But I guess all of this has little to do with the article here. The article is just more glib dismissal of the real issues... so typical of contemporary thought on the matter. Completely missing is the examination of the contents of religions. Instead, they write politically-correct blather built on the baseless assumption that spirituality is the result of evolution at all. Soon I'll be reading articles about how evolution explains my belief in rutabagas. Maybe people believe in god because... gee whiz, I dunno... because of what they have personally seen and experienced?

-- BocaBaconBurger

Finally, I love this take-down of the scurrilous idea that only Christians try to get the government to kowtow to their views and beliefs (a practice I abhor, btw), or that Christians are the only ones who practice bad evangelism (not to mention the parting shot that liberal rags throw out flamebait just like Rush and Faux News):

But seriously folks

So, when was the last time the Atheist Witnesses came trespassing on your property knocking on your door unannounced and uninvited to try to convert you to their way of thinking?

Never but I can't remember the last time a religious organization did it either. Maybe the Jehovah's witnesses left a leaflet in my door once 15 years ago though.

But that's all besides the point since we all know there's one heck of a lot of ways to cram one's ideology down another's throat without ringing anyone's doorbell.


If you're suggesting that atheists haven't equally tried to use laws and the political system and courts to instill their beliefs on the public that largely doesn't agree with them.... If you're suggesting that atheists don't regularly try to browbeat the Democratic Party into litmus testing out the religious (Jewish or Christian anyway)...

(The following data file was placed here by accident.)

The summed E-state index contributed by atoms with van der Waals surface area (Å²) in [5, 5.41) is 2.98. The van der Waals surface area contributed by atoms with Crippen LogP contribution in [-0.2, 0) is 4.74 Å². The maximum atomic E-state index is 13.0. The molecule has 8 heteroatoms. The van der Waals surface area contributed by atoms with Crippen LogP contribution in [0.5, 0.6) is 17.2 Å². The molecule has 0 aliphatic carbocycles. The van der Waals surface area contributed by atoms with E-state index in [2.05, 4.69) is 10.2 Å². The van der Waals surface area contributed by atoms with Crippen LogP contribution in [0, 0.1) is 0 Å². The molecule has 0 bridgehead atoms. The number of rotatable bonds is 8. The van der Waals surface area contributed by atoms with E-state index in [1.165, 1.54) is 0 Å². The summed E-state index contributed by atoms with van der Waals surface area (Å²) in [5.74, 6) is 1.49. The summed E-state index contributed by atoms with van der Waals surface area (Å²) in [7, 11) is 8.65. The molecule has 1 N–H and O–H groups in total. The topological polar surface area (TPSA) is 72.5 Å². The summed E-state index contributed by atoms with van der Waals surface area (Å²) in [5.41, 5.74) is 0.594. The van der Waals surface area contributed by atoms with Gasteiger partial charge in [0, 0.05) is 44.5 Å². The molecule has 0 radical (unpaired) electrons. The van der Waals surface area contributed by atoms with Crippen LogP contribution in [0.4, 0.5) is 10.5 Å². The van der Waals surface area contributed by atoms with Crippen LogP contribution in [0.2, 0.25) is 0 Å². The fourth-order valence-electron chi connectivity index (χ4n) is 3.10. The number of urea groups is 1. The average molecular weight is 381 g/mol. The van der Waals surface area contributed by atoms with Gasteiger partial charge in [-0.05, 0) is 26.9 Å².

If you're suggesting that atheists haven't and don't continue to attack the moderate Democrats who understand alienating religious folks had damned near made the party extinct across 2500 square miles of America ... And if you want to maintain that atheists don't rush out to whatever Christian and political dialogues they can find simply to shout down and piss on people who are believers for their "stupidity", than I can only conclude that your "ilk" as another rabid one phrased it, are on different planets breathing air of different atomic composition than the rest of us.

Understand I don't like the religious right one bit. But I don't like the obnoxious atheist crowd either. And I agree with the person who per se suggested Salon is increasingly throwing red meat to it's rabids in the same way Rush Limbaugh and Ann Coulter do, by publishing this and similar baiting articles.

-- JoanR